Why should we care about e-waste?

Complying with electronics sustainability regulations can be seen as a burden both financially and physically. So, why should we care about e-waste and its impacts?

For one, the huge humanitarian and environmental issues it brings up. There is increasing international legislation attempting to tackle the issue, for example the Basel Convention looks at preventing the import of e-waste to ‘dumping grounds’ in developing countries. Despite this, e-waste is still illegally imported into countries, where illegitimate recycling companies use ineffective burning and shredding techniques to recycle the waste. This practice is often carried out by employees who put their health at risk by burning electronics without any protection or safety measures. Not to mention that imported e-waste can end up improperly disposed of and sits in landfill where the materials pollute the soil and water supply of the local area. This severely affects the local population of the dumping area in these developing countries. The fact of the matter is, no-one can continue to ignore the e-waste problem, not consumers, manufacturers nor government organisations.

The other, maybe more commercial, reason is that consumers are more likely to spend money on your brand if they believe that your brand ‘cares’. A study conducted by Havas has found that brands which are seen to contribute to ‘collective well-being’ and do more for society as a whole have a 46% higher share of wallet than a company who does not. Working to reduce e-waste and contribute to a circular economy can therefore appeal to consumers who are becoming more and more concerned with how their electronics are disposed.

A great example of this is the smartphone market. A 2010 EPA study estimated that 350,000 mobile phones are disposed of everyday. Despite this, Greenpeace found that over half of the surveyed consumers want manufacturers to release fewer phone models and do more to enable the recycling of old smartphones.

When it comes to sustainability and smartphones, look no further than Apple and Samsung, two of the biggest smartphone manufacturers in the world. Apple has recently released its Liam robot to combat the difficulty recycling companies have when disassembling iPhones. In the process, it created a huge media buzz both around the subject in general, and the robot itself. Apple was keen to show off Liam at its spring product launch and numerous publications wrote about the robot, which Apple touted as being ‘unlike anything seen before’. It created an interesting rhetoric that to invest in an Apple product was to support sustainability while purchasing a cheaper smartphone would result in it going to landfill and contributing to the e-waste problem as a consumer. All of this publicity was for a robot which can only disassemble the iPhone 6 model, a limited solution which wouldn’t truly tackle e-waste.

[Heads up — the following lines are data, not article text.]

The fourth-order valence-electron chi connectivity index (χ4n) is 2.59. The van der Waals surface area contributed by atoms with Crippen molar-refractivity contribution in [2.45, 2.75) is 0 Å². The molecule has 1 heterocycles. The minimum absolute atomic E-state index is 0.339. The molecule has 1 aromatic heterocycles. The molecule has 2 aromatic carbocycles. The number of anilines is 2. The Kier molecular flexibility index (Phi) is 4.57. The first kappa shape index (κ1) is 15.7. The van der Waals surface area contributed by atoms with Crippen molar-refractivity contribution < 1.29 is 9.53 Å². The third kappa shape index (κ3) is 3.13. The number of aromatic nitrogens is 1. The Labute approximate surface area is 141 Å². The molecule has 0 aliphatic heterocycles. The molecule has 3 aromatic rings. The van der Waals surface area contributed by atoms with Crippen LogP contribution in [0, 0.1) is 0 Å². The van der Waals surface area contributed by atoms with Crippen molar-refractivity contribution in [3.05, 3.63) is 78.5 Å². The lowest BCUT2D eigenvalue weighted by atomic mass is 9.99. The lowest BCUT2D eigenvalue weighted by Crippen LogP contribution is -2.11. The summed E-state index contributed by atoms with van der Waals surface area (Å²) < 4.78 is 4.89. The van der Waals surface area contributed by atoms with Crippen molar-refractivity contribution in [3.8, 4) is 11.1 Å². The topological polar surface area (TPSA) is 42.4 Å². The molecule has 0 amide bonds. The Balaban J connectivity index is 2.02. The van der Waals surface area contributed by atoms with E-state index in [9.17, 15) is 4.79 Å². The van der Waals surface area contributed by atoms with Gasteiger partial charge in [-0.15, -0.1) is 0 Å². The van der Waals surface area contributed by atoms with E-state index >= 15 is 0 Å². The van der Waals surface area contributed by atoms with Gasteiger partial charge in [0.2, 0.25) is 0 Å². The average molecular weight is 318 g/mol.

Samsung on the other hand, has received sustainability certifications for many of their smartphones, including the Galaxy S range. It even won the EPA Sustainable Materials Management Champion Award for the Galaxy S6 for making it 99% recyclable.

With the two of the biggest powerhouses in electronics showing such progress when it comes to e-waste reduction, it’s clear to see that working towards reducing e-waste is worthwhile both ethically and commercially. It adds value to consumers and gets companies ahead of the curve.

Sustainability has always been a focus for In2tec, our tagline is ‘Inspiring Sustainable Technology’ for a reason. From Iflex to ReUse, our electronics solutions can give your products the sustainability necessary to make a difference.

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